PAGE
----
Rajeev Taranath

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Rajeev Taranath
Pt. Rajeev Taranath.JPG
Rajeev at a concert in Bengaluru
Background information
Born (1932-10-17) 17 October 1932 (age 84)
Bangalore, Karnataka, India
Genres Hindustani classical music
Instruments Sarod
Associated acts Ali Akbar Khan, Ravi Shankar, Annapurna Devi
Website Official website

Rajeev Taranath (born 17 October 1932) is an Indian classical musician who plays the sarod. Taranath is a disciple of Ali Akbar Khan.[1]


Rajeev Taranath was born in Bangalore on 17 October 1932. He received his initial training in vocal music from his father Pandit Taranath. He gave his first public vocal performance when he was nine years old. Rajeev was singing for the All India Radio before he was twenty.[2]

Although Rajeev held a PhD in literature, he decided to give up his career as a Professor of English Literature and moved to Calcutta, where he began his musical training under the tutelage of Ali Akbar Khan. Rajeev continued to learn from his Guru till Khan's demise in 2009. He has also had guidance from Ravi Shankar, Annapurna Devi, Nikhil Banerjee and Aashish Khan. In 1999–2000 he received the Indian's government's highest award in the arts from the Sangeet Natak Akademi. He researched and published the Teaching Techniques of the Maihar-Allauddin Gharana, as a Ford Foundation scholar (1989 to 1992).

He is respected for his in-depth understanding as he unfolds the raga, the tonal quality and power of his strokes. His distinctive style shows technical excellence, imaginative power and emotional range. According to the New York Times, "RAJEEV TARANATH'S sarod improvisations Sunday at Soundscape mixed the spiritual and the spirited". [3][4] Rajeev performs extensively in India and the world. He has toured Australia, Europe, Yemen, the United States, and Canada. He has composed the music for many internationally acclaimed Indian films including Samskara, Kanchana Sita and Kadavu. He has also served as the head of the Indian music program at the World Music Department of the California Institute of the Arts from 1995 to 2005. He currently lives and teaches in Mysore, Karnataka.[5] [6] Rajeev Taranth taught English literature at the University of Aden in 1980s. He was the subject of a documentary made for the television in Aden entitled "Fannan Min-Al-Hind" (Artist from India).[citation needed]


Taranath has several recordings published:[7]

  • Manan "Meditation": Ragas Bihag and Bhairavi (2008)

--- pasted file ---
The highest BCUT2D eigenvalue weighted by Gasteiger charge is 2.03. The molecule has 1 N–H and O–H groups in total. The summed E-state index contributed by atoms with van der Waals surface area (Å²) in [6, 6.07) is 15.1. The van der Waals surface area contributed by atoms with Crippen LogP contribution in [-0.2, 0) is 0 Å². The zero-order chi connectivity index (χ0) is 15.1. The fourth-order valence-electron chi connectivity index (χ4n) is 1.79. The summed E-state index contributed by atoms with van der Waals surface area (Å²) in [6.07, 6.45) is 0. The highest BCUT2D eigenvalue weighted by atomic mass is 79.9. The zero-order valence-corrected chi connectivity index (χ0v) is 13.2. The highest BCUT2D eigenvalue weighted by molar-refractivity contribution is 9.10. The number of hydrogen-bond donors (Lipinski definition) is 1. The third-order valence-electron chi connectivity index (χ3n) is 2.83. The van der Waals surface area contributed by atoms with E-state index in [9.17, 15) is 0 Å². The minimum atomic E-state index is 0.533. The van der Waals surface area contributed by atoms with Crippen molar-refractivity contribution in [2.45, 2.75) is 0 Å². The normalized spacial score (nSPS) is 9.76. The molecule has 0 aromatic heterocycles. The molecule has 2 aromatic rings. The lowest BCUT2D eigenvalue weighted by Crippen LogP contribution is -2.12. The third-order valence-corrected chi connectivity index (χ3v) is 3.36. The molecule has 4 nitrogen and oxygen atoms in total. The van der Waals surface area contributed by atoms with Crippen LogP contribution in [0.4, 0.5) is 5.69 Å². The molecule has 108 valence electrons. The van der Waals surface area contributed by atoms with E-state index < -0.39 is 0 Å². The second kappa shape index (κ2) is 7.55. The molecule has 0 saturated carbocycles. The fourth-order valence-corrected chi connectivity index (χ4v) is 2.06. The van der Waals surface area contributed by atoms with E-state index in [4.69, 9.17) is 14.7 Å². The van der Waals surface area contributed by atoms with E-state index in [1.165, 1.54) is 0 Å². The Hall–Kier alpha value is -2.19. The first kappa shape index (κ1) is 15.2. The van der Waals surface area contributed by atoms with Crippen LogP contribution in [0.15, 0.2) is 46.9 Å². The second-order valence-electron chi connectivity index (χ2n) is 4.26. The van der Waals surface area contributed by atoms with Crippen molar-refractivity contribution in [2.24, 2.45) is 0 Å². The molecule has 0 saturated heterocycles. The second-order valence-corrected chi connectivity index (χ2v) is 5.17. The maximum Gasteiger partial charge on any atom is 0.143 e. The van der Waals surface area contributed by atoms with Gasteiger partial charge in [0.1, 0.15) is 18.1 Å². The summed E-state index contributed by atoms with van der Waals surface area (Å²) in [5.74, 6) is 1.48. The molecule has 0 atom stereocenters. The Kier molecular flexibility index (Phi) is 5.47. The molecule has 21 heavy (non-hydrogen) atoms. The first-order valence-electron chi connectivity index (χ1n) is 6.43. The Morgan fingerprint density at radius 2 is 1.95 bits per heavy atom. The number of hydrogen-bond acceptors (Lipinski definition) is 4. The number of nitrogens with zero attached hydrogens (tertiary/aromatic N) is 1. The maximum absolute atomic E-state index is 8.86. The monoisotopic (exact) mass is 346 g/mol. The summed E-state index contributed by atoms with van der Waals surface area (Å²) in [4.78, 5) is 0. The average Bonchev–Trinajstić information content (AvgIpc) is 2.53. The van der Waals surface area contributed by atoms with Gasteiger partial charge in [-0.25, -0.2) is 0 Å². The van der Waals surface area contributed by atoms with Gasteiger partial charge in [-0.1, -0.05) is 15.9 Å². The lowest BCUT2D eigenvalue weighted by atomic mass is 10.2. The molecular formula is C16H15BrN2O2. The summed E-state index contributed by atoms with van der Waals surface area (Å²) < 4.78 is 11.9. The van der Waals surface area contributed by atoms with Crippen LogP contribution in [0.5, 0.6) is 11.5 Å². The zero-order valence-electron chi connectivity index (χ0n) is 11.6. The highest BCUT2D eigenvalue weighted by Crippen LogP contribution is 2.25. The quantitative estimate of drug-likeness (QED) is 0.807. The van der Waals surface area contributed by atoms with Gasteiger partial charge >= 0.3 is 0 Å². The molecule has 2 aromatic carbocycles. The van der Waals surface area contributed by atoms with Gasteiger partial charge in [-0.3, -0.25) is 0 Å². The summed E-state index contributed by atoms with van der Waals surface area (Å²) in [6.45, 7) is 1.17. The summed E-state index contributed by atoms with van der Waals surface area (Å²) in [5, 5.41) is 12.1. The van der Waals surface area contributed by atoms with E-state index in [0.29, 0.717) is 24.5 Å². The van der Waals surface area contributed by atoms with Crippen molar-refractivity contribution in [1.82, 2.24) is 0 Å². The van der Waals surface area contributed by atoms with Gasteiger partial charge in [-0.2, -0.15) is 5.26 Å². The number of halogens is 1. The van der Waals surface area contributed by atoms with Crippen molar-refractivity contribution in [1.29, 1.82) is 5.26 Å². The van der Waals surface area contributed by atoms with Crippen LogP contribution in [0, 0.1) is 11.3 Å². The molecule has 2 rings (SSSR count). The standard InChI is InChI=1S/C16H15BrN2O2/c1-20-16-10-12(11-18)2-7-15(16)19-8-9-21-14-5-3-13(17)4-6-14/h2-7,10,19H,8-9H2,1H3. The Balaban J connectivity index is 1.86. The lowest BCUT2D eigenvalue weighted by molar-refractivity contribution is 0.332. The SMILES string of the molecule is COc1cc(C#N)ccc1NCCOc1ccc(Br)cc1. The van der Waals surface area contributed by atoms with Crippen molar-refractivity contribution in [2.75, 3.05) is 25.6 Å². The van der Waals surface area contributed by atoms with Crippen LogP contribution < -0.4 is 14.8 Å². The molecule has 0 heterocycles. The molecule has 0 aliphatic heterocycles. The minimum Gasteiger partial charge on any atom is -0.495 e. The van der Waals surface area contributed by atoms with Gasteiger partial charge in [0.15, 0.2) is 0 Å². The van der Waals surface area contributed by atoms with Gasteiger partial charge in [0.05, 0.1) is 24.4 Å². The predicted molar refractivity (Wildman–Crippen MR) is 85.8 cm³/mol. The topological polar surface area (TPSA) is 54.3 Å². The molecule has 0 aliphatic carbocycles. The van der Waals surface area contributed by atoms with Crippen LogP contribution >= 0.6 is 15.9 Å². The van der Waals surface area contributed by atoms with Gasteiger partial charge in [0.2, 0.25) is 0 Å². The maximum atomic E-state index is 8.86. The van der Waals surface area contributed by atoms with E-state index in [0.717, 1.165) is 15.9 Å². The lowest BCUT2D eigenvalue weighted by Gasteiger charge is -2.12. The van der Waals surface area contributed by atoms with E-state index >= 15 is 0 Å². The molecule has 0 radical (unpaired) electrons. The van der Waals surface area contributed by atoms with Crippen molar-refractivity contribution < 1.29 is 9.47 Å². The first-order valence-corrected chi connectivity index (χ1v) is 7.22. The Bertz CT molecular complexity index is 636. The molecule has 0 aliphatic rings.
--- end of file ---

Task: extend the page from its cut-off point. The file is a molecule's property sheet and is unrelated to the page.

• Harmony: Sindhu Bhairavi Raagmala (2007)
  • Raga Kafi: Some Facets (2007)
  • Rasarang (2004)
  • Reflections Around Noon : Ragas Todi and Kafi (2003)
  • The Call of Love, The Art of Persian and Indian Improvisations (2002)
  • Daybreak and a Candle End (2002)
  • Indian Classical Music (2001)
  • Rag Nat Bhairo, Rag Kaushi Bhairavi, Bhairavi (1995) [1]
  • Over the Moon : Raga Chandranandan (1993)
  • Raga Ahir Bhairav/Raga Charukeshi (1991)
  • The Magnificence of Yaman Kalyan (1987)
  • In the Master's Tradition : Rag Basant Mukhari, Rag Kirwani (1987)
  • Rag Kafi (????)
  • Rag Komal Durga (????)
  • Rag Puriya Dhanashri (????)

Awards and recognitions[edit]

  • The Sangeet Natak Akademi Award, 1999–2000
  • Sangeetha Rathna Mysore T. Chowdiah Memorial Award 1998 (Government of Karnataka, India)
  • Sangeet Nritya Akademi Award, 1993
  • Karnataka Rajya Prashasti, 1996
  • Kempe Gowda Award, 2006
  • Sangeet Kalaratna from the Gayana Samaja
  • Jyothi Subramanya Award
  • Brahmaramba N Nagaraja Rao Gold Medal
  • V T Srinivasan Memorial Award


  1. ^ "Biography". Rajeevtaranath.com. Retrieved 30 August 2009. 
  2. ^ "Biography ITC SRA". itcsra.org. Retrieved 30 August 2009. 
  3. ^ Rothstein, Edward (14 April 1982). "INDIAN MUSIC: SPIRITED SAROD". nytimes.com. Retrieved 31 August 2009. 
  4. ^ "Rajeev Taranath". insideworldmusic.com. Retrieved 31 August 2009. 
  5. ^ "Taranath foundation to be revived". Chennai, India: thehindu.com. 24 July 2009. Retrieved 31 August 2009. 
  6. ^ "About the Artiste". sudeepaudio.com. Retrieved 31 August 2009. 
  7. ^ "Rajeev Taranath – internationally acclaimed Sarod player, India – His Recordings". rajeevtaranath.com. Retrieved 31 August 2009. 

External links[edit]